Out to Sea – Supply Chain

  • Out to Sea – Supply Chain

    Posted by Brian Bartel on March 28, 2021 at 5:58 pm

    As the world adapts to the changes brought on by COVID-19, supply chain and it’s functions have been continuously in the news: shortages in toilet paper due to panic buying and hoarding, the massive global demand surge for personal protective equipment (PPE), reports of food shortages, complicated ultra-cold storage networks for vaccines and now the Ever Given container ship that is wedged in the Suez Canal that is costing an estimated $10 billion in trade every day according to the New York Times. For an eye opening live map that shows shipping vessels currently at sea, check out Marine Traffic. The world relies on these trade routes and when a critical path such as the Suez Canal is blocked, the results are felt worldwide.

    Supply chain, although a new term coined in the 1980’s, has been around for thousands of years. Rome, the first city to reach a population of 1 million in 133 A.D, had developed complex routes trade routes to supply its population with necessities. Historians believe that Rome was capable of importing over 2 million gallons of olive oil annually and over 200,000 tonnes of grain a year to keep its inhabitants fed.

    Fast forward to today’s world where we are equipped with vast data sets, a clear understanding of the world geography, and computers that can assist to help quickly analyze data to help make informed decisions. Today’s world is impressed with the “work from anywhere” mentality, but the world of supply chain exists in physical products. Anyone who watches out the window of their residence will likely see Amazon trucks delivering to their doorstep. Next day delivery no longer impresses people and same day or 2-hour delivery in certain markets are becoming more prevalent.

    Healthcare supply chains are tasked with keeping enough stock on hand to handle any emergency that walks through the door, but as recent events have unfolded these teams must adapt and evolve. A hospital contains thousands, if not tens of thousands, of unique items that are critical for the clinical teams to provide care for their patients. These supplies account for the highest expense behind labor with estimates of 15-40% of all expenses and continue to increase. Supply chain and its operations touches every operating unit in a hospital. Standardization is needed and data must be used to help organize the flow of materials.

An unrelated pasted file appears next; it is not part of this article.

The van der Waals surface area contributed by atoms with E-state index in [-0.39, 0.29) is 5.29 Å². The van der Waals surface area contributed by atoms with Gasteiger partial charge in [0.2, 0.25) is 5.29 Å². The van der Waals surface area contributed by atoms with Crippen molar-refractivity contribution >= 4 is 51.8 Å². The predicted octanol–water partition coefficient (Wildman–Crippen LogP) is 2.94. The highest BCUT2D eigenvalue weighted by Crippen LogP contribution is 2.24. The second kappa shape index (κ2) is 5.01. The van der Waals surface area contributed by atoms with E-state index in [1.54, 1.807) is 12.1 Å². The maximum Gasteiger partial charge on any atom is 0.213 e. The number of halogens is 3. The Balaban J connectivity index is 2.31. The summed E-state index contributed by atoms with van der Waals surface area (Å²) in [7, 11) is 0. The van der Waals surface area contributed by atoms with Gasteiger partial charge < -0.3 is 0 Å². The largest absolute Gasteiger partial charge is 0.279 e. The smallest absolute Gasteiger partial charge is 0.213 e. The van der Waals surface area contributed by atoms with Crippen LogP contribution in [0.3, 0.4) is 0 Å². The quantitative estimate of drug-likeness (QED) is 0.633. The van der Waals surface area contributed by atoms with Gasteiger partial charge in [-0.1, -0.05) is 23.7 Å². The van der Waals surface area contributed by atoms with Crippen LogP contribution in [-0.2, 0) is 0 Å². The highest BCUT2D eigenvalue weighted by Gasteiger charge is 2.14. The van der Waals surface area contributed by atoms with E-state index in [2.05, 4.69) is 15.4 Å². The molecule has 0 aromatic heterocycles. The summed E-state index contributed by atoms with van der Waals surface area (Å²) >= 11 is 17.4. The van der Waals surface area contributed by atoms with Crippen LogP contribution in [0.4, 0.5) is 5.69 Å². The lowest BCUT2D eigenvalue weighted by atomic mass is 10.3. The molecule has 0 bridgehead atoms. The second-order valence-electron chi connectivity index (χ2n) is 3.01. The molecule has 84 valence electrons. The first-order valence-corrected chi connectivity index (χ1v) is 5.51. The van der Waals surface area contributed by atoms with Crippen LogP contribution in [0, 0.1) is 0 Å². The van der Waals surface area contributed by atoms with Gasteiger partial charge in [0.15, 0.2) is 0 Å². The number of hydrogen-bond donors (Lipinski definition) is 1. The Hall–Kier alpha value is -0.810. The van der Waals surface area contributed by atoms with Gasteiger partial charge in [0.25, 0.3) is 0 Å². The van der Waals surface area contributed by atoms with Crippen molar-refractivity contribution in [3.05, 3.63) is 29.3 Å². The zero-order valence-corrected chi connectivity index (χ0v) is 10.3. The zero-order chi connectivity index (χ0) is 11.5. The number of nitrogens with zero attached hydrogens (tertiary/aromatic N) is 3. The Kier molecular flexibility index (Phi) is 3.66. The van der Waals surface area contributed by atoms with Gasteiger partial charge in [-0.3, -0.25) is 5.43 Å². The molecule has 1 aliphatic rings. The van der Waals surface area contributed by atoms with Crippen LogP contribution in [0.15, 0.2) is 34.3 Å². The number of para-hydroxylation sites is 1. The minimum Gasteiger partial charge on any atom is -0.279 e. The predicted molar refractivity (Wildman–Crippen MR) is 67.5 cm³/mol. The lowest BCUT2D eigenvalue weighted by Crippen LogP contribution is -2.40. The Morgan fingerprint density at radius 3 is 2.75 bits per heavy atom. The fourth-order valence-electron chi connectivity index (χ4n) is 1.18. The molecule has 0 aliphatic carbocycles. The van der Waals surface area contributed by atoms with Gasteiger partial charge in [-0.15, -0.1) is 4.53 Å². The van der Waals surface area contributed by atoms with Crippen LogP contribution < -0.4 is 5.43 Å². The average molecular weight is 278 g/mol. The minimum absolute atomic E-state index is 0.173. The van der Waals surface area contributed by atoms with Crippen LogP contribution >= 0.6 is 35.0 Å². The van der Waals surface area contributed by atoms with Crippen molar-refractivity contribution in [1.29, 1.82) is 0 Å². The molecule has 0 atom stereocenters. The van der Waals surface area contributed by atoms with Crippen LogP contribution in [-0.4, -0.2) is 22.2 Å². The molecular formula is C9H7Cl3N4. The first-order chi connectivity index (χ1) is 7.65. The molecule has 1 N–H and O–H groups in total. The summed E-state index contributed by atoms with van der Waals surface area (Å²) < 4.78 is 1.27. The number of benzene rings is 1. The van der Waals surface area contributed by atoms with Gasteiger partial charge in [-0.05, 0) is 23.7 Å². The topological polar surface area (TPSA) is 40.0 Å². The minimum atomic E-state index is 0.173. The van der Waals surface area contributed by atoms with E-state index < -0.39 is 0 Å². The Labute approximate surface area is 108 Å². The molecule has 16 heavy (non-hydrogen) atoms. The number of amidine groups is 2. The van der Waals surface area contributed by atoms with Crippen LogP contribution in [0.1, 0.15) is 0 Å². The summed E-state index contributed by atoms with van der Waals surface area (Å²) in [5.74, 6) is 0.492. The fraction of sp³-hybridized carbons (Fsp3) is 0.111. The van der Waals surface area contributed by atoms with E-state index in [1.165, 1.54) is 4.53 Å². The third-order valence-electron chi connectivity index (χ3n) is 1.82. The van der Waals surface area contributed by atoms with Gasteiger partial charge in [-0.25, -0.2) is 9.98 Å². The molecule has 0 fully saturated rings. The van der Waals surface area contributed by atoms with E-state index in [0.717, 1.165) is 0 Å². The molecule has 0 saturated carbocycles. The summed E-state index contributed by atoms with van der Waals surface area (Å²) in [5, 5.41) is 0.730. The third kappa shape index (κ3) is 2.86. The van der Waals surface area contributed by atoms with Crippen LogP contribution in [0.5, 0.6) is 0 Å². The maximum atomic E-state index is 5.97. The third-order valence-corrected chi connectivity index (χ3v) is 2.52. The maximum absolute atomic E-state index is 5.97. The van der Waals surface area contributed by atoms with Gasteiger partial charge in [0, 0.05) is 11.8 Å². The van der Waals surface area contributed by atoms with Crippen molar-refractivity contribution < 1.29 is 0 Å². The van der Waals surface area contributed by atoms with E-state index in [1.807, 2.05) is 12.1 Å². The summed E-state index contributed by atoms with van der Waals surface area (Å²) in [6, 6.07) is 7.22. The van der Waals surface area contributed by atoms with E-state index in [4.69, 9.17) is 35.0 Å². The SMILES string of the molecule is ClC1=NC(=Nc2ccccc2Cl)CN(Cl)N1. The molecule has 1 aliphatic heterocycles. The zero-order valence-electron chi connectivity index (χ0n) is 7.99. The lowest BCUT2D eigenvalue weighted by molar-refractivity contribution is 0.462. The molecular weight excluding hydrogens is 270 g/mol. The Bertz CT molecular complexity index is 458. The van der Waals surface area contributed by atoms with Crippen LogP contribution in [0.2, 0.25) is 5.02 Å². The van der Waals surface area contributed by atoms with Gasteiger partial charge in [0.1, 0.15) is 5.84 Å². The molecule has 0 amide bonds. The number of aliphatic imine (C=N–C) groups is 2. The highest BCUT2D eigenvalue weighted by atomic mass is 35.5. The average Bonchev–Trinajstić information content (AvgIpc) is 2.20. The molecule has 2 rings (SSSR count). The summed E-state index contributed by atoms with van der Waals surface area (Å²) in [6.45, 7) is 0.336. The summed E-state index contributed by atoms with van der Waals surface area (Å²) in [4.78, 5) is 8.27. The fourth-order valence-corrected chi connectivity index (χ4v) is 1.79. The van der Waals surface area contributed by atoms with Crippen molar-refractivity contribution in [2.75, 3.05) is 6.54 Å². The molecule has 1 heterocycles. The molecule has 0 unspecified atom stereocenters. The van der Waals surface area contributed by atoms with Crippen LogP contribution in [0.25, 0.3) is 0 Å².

To further complicate matters, healthcare systems have adapted a single-use “disposable” mentality in which a supply is used once and then disposed of. Spend some time watching freight being unloaded in your hospital, in one aspect there is a sense of security knowing that these products will help save lives and improve patient health, and yet on the converse side almost every single one of these products will be used once and then discarded to spend the next thousand of years in a landfill. We must move to a more circular economy and cannot continue to use raw materials and resources in a way that promotes a “one and done” usage pattern.

    Blue sterilization wrap has become another product category affected by shortages and rolling back-orders and allocations. This wrap has been known to be one of the bulkiest waste materials coming from the surgical suites and yet is a material that can be recycled. Circular Blu is one organization that is reclaiming this wrap in order to make new supplies.

    Healthcare supply chains must work with clinical teams to build forecasting and demand planning into their operations. To build resiliency there must be improvements in the communication upstream to distributors and manufacturers and likewise manufacturers must improve transparency in their supply lines. The solution is transparency and advanced data-sharing to improve operations. Unfortunately, the healthcare supply chain continues to face challenges, but with decisions that are based in data and demand forecasting, these teams can evolve into a more strategic partner.

    Brian Bartel replied 3 years, 1 month ago 1 Member · 0 Replies
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